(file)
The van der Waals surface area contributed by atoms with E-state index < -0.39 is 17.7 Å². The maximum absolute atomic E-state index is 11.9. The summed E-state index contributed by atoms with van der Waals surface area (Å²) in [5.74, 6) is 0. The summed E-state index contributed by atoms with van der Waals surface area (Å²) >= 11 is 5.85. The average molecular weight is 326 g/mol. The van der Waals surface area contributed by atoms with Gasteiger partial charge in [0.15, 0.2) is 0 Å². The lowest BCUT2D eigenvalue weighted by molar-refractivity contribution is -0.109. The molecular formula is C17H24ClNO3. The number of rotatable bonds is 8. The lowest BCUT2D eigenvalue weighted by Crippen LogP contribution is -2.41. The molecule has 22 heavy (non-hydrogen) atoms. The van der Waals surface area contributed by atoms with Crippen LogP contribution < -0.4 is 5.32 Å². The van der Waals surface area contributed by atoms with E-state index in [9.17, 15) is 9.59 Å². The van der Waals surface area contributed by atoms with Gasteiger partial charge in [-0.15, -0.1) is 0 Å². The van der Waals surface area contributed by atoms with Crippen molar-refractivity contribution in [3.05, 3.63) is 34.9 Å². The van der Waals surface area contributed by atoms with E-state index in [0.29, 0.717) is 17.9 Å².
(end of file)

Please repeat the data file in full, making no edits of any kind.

The van der Waals surface area contributed by atoms with E-state index < -0.39 is 17.7 Å². The maximum absolute atomic E-state index is 11.9. The summed E-state index contributed by atoms with van der Waals surface area (Å²) in [5.74, 6) is 0. The summed E-state index contributed by atoms with van der Waals surface area (Å²) >= 11 is 5.85. The average molecular weight is 326 g/mol. The van der Waals surface area contributed by atoms with Gasteiger partial charge in [0.15, 0.2) is 0 Å². The lowest BCUT2D eigenvalue weighted by molar-refractivity contribution is -0.109. The molecular formula is C17H24ClNO3. The number of rotatable bonds is 8. The lowest BCUT2D eigenvalue weighted by Crippen LogP contribution is -2.41. The molecule has 22 heavy (non-hydrogen) atoms. The van der Waals surface area contributed by atoms with Crippen LogP contribution < -0.4 is 5.32 Å². The van der Waals surface area contributed by atoms with E-state index in [9.17, 15) is 9.59 Å². The van der Waals surface area contributed by atoms with Gasteiger partial charge in [-0.15, -0.1) is 0 Å². The van der Waals surface area contributed by atoms with Crippen molar-refractivity contribution in [3.05, 3.63) is 34.9 Å². The van der Waals surface area contributed by atoms with E-state index in [0.29, 0.717) is 17.9 Å².